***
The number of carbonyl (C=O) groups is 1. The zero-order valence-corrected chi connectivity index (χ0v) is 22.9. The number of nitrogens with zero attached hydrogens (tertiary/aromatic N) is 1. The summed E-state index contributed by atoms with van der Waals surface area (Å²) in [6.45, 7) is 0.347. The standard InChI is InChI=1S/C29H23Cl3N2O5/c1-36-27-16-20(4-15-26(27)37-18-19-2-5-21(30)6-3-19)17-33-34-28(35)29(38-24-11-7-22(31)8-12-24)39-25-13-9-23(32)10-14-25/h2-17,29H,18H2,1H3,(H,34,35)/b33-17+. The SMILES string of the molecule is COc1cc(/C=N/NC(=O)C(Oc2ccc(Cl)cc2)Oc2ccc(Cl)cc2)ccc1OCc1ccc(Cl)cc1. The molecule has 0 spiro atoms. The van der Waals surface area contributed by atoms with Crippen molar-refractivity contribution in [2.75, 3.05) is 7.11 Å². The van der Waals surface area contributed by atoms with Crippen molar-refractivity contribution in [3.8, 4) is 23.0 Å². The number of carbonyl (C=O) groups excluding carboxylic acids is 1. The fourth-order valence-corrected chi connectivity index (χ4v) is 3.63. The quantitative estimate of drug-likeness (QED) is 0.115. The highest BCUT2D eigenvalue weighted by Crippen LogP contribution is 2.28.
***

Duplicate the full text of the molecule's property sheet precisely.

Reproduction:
The number of carbonyl (C=O) groups is 1. The zero-order valence-corrected chi connectivity index (χ0v) is 22.9. The number of nitrogens with zero attached hydrogens (tertiary/aromatic N) is 1. The summed E-state index contributed by atoms with van der Waals surface area (Å²) in [6.45, 7) is 0.347. The standard InChI is InChI=1S/C29H23Cl3N2O5/c1-36-27-16-20(4-15-26(27)37-18-19-2-5-21(30)6-3-19)17-33-34-28(35)29(38-24-11-7-22(31)8-12-24)39-25-13-9-23(32)10-14-25/h2-17,29H,18H2,1H3,(H,34,35)/b33-17+. The SMILES string of the molecule is COc1cc(/C=N/NC(=O)C(Oc2ccc(Cl)cc2)Oc2ccc(Cl)cc2)ccc1OCc1ccc(Cl)cc1. The molecule has 0 spiro atoms. The van der Waals surface area contributed by atoms with Crippen molar-refractivity contribution in [2.75, 3.05) is 7.11 Å². The van der Waals surface area contributed by atoms with Crippen molar-refractivity contribution in [3.8, 4) is 23.0 Å². The number of carbonyl (C=O) groups excluding carboxylic acids is 1. The fourth-order valence-corrected chi connectivity index (χ4v) is 3.63. The quantitative estimate of drug-likeness (QED) is 0.115. The highest BCUT2D eigenvalue weighted by Crippen LogP contribution is 2.28.